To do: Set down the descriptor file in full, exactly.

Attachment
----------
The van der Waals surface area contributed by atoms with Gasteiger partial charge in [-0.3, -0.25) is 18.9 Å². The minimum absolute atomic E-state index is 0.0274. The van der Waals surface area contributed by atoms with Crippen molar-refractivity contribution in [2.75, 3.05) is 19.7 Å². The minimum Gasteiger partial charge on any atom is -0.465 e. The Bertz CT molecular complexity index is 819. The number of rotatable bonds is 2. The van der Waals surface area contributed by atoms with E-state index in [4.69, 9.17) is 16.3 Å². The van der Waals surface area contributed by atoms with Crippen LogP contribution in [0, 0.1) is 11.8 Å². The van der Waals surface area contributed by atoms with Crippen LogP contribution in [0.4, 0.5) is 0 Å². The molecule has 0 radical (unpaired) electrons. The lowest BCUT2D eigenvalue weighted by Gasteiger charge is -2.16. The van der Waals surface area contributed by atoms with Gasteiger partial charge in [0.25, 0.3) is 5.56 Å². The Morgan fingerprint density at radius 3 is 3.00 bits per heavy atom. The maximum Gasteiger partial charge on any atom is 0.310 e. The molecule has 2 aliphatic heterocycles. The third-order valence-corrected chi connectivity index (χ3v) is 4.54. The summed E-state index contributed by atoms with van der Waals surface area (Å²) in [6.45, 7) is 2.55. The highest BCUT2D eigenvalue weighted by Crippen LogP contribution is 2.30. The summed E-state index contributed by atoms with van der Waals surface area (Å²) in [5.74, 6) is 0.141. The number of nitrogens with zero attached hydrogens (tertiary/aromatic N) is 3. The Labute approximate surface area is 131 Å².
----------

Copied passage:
The van der Waals surface area contributed by atoms with Gasteiger partial charge in [-0.3, -0.25) is 18.9 Å². The minimum absolute atomic E-state index is 0.0274. The van der Waals surface area contributed by atoms with Crippen molar-refractivity contribution in [2.75, 3.05) is 19.7 Å². The minimum Gasteiger partial charge on any atom is -0.465 e. The Bertz CT molecular complexity index is 819. The number of rotatable bonds is 2. The van der Waals surface area contributed by atoms with E-state index in [4.69, 9.17) is 16.3 Å². The van der Waals surface area contributed by atoms with Crippen LogP contribution in [0, 0.1) is 11.8 Å². The van der Waals surface area contributed by atoms with Crippen LogP contribution in [0.4, 0.5) is 0 Å². The molecule has 0 radical (unpaired) electrons. The lowest BCUT2D eigenvalue weighted by Gasteiger charge is -2.16. The van der Waals surface area contributed by atoms with Gasteiger partial charge in [0.25, 0.3) is 5.56 Å². The Morgan fingerprint density at radius 3 is 3.00 bits per heavy atom. The maximum Gasteiger partial charge on any atom is 0.310 e. The molecule has 2 aliphatic heterocycles. The third-order valence-corrected chi connectivity index (χ3v) is 4.54. The summed E-state index contributed by atoms with van der Waals surface area (Å²) in [6.45, 7) is 2.55. The highest BCUT2D eigenvalue weighted by Crippen LogP contribution is 2.30. The summed E-state index contributed by atoms with van der Waals surface area (Å²) in [5.74, 6) is 0.141. The number of nitrogens with zero attached hydrogens (tertiary/aromatic N) is 3. The Labute approximate surface area is 131 Å².